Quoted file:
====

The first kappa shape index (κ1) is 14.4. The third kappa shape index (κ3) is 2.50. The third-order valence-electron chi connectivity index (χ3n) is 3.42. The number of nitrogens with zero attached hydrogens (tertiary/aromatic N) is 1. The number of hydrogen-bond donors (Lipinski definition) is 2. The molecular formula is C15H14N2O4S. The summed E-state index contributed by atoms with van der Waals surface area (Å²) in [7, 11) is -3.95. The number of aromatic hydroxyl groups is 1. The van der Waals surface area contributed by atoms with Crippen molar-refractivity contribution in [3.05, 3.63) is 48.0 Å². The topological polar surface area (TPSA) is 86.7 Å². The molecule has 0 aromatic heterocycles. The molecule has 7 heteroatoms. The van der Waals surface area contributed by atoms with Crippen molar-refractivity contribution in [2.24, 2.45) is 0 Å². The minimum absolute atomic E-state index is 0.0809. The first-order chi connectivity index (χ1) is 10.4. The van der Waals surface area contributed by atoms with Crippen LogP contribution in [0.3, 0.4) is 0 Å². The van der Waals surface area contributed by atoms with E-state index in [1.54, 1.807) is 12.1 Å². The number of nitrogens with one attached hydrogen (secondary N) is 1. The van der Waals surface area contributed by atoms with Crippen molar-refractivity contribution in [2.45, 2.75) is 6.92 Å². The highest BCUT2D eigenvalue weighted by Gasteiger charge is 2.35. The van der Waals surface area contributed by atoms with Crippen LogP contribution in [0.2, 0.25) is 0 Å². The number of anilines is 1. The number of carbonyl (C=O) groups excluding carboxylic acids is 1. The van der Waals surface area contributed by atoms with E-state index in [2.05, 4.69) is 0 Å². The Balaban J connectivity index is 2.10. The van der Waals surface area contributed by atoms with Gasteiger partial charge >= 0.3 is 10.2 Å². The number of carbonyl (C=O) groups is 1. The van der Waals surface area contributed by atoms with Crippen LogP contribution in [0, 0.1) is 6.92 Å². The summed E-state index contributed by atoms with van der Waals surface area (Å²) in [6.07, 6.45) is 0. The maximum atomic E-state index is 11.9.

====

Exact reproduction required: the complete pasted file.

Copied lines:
The first kappa shape index (κ1) is 14.4. The third kappa shape index (κ3) is 2.50. The third-order valence-electron chi connectivity index (χ3n) is 3.42. The number of nitrogens with zero attached hydrogens (tertiary/aromatic N) is 1. The number of hydrogen-bond donors (Lipinski definition) is 2. The molecular formula is C15H14N2O4S. The summed E-state index contributed by atoms with van der Waals surface area (Å²) in [7, 11) is -3.95. The number of aromatic hydroxyl groups is 1. The van der Waals surface area contributed by atoms with Crippen molar-refractivity contribution in [3.05, 3.63) is 48.0 Å². The topological polar surface area (TPSA) is 86.7 Å². The molecule has 0 aromatic heterocycles. The molecule has 7 heteroatoms. The van der Waals surface area contributed by atoms with Crippen molar-refractivity contribution in [2.24, 2.45) is 0 Å². The minimum absolute atomic E-state index is 0.0809. The first-order chi connectivity index (χ1) is 10.4. The van der Waals surface area contributed by atoms with Crippen LogP contribution in [0.3, 0.4) is 0 Å². The van der Waals surface area contributed by atoms with E-state index in [1.54, 1.807) is 12.1 Å². The number of nitrogens with one attached hydrogen (secondary N) is 1. The van der Waals surface area contributed by atoms with Crippen molar-refractivity contribution in [2.45, 2.75) is 6.92 Å². The highest BCUT2D eigenvalue weighted by Gasteiger charge is 2.35. The van der Waals surface area contributed by atoms with Crippen LogP contribution in [0.2, 0.25) is 0 Å². The number of anilines is 1. The number of carbonyl (C=O) groups excluding carboxylic acids is 1. The van der Waals surface area contributed by atoms with E-state index in [2.05, 4.69) is 0 Å². The Balaban J connectivity index is 2.10. The van der Waals surface area contributed by atoms with Gasteiger partial charge >= 0.3 is 10.2 Å². The number of carbonyl (C=O) groups is 1. The van der Waals surface area contributed by atoms with Crippen LogP contribution in [0, 0.1) is 6.92 Å². The summed E-state index contributed by atoms with van der Waals surface area (Å²) in [6.07, 6.45) is 0. The maximum atomic E-state index is 11.9.